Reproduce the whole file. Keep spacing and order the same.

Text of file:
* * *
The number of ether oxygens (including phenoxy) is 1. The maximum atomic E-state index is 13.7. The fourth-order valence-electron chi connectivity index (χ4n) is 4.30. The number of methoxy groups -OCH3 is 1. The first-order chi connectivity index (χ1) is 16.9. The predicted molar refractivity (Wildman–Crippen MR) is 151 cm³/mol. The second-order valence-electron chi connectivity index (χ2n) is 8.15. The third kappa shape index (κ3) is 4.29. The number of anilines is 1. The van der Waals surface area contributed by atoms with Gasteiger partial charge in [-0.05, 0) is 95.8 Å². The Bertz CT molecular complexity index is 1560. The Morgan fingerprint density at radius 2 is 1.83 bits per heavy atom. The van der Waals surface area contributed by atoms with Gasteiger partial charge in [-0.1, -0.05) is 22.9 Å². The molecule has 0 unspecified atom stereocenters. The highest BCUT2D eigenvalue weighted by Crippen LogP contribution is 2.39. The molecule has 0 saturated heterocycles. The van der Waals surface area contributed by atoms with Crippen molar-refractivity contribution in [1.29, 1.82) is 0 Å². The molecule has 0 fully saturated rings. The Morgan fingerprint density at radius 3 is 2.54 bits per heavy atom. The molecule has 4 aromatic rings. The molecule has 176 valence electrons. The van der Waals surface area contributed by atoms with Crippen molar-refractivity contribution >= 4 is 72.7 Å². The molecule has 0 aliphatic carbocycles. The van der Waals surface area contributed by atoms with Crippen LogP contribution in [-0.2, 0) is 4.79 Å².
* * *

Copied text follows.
The number of ether oxygens (including phenoxy) is 1. The maximum atomic E-state index is 13.7. The fourth-order valence-electron chi connectivity index (χ4n) is 4.30. The number of methoxy groups -OCH3 is 1. The first-order chi connectivity index (χ1) is 16.9. The predicted molar refractivity (Wildman–Crippen MR) is 151 cm³/mol. The second-order valence-electron chi connectivity index (χ2n) is 8.15. The third kappa shape index (κ3) is 4.29. The number of anilines is 1. The van der Waals surface area contributed by atoms with Gasteiger partial charge in [-0.05, 0) is 95.8 Å². The Bertz CT molecular complexity index is 1560. The Morgan fingerprint density at radius 2 is 1.83 bits per heavy atom. The van der Waals surface area contributed by atoms with Gasteiger partial charge in [-0.1, -0.05) is 22.9 Å². The molecule has 0 unspecified atom stereocenters. The highest BCUT2D eigenvalue weighted by Crippen LogP contribution is 2.39. The molecule has 0 saturated heterocycles. The van der Waals surface area contributed by atoms with Crippen molar-refractivity contribution in [1.29, 1.82) is 0 Å². The molecule has 0 fully saturated rings. The Morgan fingerprint density at radius 3 is 2.54 bits per heavy atom. The molecule has 4 aromatic rings. The molecule has 176 valence electrons. The van der Waals surface area contributed by atoms with Crippen molar-refractivity contribution >= 4 is 72.7 Å². The molecule has 0 aliphatic carbocycles. The van der Waals surface area contributed by atoms with Crippen LogP contribution in [-0.2, 0) is 4.79 Å².